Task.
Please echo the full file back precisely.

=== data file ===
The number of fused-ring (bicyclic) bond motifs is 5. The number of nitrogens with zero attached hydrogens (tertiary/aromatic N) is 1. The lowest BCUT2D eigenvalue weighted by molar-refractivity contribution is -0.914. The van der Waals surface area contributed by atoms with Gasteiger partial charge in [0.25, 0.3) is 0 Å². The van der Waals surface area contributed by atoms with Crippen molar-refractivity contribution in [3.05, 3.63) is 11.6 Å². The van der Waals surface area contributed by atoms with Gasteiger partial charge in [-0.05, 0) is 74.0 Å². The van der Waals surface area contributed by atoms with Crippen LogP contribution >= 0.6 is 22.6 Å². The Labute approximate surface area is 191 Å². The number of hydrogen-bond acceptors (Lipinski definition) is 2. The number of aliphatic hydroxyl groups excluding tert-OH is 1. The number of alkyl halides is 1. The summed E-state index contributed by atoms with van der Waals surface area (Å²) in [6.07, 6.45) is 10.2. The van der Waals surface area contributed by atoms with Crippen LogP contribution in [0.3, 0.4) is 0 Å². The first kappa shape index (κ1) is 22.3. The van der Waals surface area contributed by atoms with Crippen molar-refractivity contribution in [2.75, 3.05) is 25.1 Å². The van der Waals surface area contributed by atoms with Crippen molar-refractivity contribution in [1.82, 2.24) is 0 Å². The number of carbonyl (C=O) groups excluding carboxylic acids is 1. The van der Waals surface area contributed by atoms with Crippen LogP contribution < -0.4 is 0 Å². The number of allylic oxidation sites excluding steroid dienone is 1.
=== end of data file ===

The number of fused-ring (bicyclic) bond motifs is 5. The number of nitrogens with zero attached hydrogens (tertiary/aromatic N) is 1. The lowest BCUT2D eigenvalue weighted by molar-refractivity contribution is -0.914. The van der Waals surface area contributed by atoms with Gasteiger partial charge in [0.25, 0.3) is 0 Å². The van der Waals surface area contributed by atoms with Crippen molar-refractivity contribution in [3.05, 3.63) is 11.6 Å². The van der Waals surface area contributed by atoms with Gasteiger partial charge in [-0.05, 0) is 74.0 Å². The van der Waals surface area contributed by atoms with Crippen LogP contribution >= 0.6 is 22.6 Å². The Labute approximate surface area is 191 Å². The number of hydrogen-bond acceptors (Lipinski definition) is 2. The number of aliphatic hydroxyl groups excluding tert-OH is 1. The number of alkyl halides is 1. The summed E-state index contributed by atoms with van der Waals surface area (Å²) in [6.07, 6.45) is 10.2. The van der Waals surface area contributed by atoms with Crippen LogP contribution in [0.3, 0.4) is 0 Å². The first kappa shape index (κ1) is 22.3. The van der Waals surface area contributed by atoms with Crippen molar-refractivity contribution in [2.75, 3.05) is 25.1 Å². The van der Waals surface area contributed by atoms with Crippen molar-refractivity contribution in [1.82, 2.24) is 0 Å². The number of carbonyl (C=O) groups excluding carboxylic acids is 1. The van der Waals surface area contributed by atoms with Crippen LogP contribution < -0.4 is 0 Å². The number of allylic oxidation sites excluding steroid dienone is 1.